Understanding the particulars of combat is an extremely complicated task. There is some basic information to understand about how fighting works, and there are some much more intricate specifics to those who are truly trying to optimize performance.
Overall, understanding combat can be broken down into a few categories -- the hit table, how damage is dealt, the effects of generating threat, and the impact character attributes have on each of these.
This article will briefly discuss some of these concepts, but for more details, it is recommended that you check the individual topics.
See Hit Table
The Hit Table, also sometimes called the Attack Table, is the process of deciding if an attack is a normal hit, a miss, a dodge, a parry, a crit, or any other number of possible actions that can occur. Instead of rolling each potential chance individually, the game compiles all possible outcomes into a table to determine which effect will occur. Because there is only a limited amount of space, characters can push off certain effects like crushing or critical attacks and prevent them from occurring.
The damage from basic attacks are generally determined by the following process:
Example: a hunter with 700 attack power has a bow with a damage range of 100-150 with a delay of 3.0 seconds.
A critical strike for a physical attack will typically double the damage.
Spells have a slightly different process.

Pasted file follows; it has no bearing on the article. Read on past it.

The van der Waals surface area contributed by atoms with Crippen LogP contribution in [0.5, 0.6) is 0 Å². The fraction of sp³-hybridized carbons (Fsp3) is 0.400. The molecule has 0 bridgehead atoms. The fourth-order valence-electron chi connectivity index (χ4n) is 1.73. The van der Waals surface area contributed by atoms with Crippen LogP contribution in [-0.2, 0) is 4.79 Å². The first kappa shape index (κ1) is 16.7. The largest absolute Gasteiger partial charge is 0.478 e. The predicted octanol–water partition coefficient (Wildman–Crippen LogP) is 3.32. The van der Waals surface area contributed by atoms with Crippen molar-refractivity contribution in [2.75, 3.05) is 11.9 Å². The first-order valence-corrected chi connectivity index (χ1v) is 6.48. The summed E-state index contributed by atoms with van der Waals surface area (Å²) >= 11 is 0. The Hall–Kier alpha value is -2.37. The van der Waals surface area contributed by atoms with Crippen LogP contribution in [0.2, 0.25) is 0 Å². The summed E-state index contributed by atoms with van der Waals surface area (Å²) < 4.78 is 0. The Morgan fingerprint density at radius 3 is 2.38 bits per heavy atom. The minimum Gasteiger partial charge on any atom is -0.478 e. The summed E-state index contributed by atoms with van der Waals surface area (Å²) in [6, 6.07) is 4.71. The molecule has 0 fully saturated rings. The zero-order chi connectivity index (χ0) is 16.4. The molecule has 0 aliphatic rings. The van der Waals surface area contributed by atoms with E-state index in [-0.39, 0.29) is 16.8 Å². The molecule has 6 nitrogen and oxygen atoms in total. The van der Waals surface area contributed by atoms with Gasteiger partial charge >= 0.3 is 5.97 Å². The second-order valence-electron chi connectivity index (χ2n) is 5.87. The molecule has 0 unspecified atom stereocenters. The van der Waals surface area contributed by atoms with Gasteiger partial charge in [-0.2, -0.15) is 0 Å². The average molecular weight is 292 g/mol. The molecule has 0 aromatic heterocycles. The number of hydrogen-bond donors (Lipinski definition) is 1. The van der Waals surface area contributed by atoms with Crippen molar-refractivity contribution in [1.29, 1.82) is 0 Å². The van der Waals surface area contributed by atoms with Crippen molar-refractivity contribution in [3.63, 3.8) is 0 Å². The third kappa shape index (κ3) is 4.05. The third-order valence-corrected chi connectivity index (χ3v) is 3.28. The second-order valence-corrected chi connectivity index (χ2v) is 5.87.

Example: a mage casts a Frost Bolt that has a damage range of 174 to 190. The mage has +70 spell damage.
Healing uses the same general process. All spells typically add 50% of their value on a crit.
Threat is the amount of hatred a computer-controlled enemy has built up toward you based on the actions it has experienced from you. Generally, the enemy will attack the target with the most threat. Each point of damage is counted as 1 point of threat, and each point of healing is half of a threat point, however many other actions generate threat and some damage spells have extra threat. A group has to make sure that the tank has more threat than the other members as often as possible.
An enemy will switch targets if another group member exceeds the current target's threat by at least 10%, or 30% if the new target is at range. This means reclaiming aggro once it has been ripped is not as simple as just getting to 1 more point than the other party.
Most attributes either increase damage or healing, enhance your chance to hit or decrease an opponent's chance to miss, or simply improve your character's longevity. See attribute for more specific details.